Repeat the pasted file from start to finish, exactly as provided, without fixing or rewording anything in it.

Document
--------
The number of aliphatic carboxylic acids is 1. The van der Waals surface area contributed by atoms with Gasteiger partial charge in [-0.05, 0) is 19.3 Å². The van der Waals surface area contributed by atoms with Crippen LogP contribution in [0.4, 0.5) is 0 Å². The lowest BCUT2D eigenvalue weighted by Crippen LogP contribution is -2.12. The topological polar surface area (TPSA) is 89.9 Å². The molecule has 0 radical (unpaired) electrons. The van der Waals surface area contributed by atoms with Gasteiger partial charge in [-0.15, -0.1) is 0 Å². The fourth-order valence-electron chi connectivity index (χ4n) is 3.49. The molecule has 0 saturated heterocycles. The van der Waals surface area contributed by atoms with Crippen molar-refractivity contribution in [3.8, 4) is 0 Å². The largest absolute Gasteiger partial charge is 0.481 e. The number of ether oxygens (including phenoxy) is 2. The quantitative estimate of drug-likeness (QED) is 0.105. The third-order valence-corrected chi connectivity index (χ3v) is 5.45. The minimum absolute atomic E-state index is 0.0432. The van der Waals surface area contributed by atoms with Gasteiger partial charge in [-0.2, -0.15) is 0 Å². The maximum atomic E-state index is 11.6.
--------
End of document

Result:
The number of aliphatic carboxylic acids is 1. The van der Waals surface area contributed by atoms with Gasteiger partial charge in [-0.05, 0) is 19.3 Å². The van der Waals surface area contributed by atoms with Crippen LogP contribution in [0.4, 0.5) is 0 Å². The lowest BCUT2D eigenvalue weighted by Crippen LogP contribution is -2.12. The topological polar surface area (TPSA) is 89.9 Å². The molecule has 0 radical (unpaired) electrons. The van der Waals surface area contributed by atoms with Gasteiger partial charge in [-0.15, -0.1) is 0 Å². The fourth-order valence-electron chi connectivity index (χ4n) is 3.49. The molecule has 0 saturated heterocycles. The van der Waals surface area contributed by atoms with Crippen molar-refractivity contribution in [3.8, 4) is 0 Å². The largest absolute Gasteiger partial charge is 0.481 e. The number of ether oxygens (including phenoxy) is 2. The quantitative estimate of drug-likeness (QED) is 0.105. The third-order valence-corrected chi connectivity index (χ3v) is 5.45. The minimum absolute atomic E-state index is 0.0432. The van der Waals surface area contributed by atoms with Gasteiger partial charge in [-0.2, -0.15) is 0 Å². The maximum atomic E-state index is 11.6.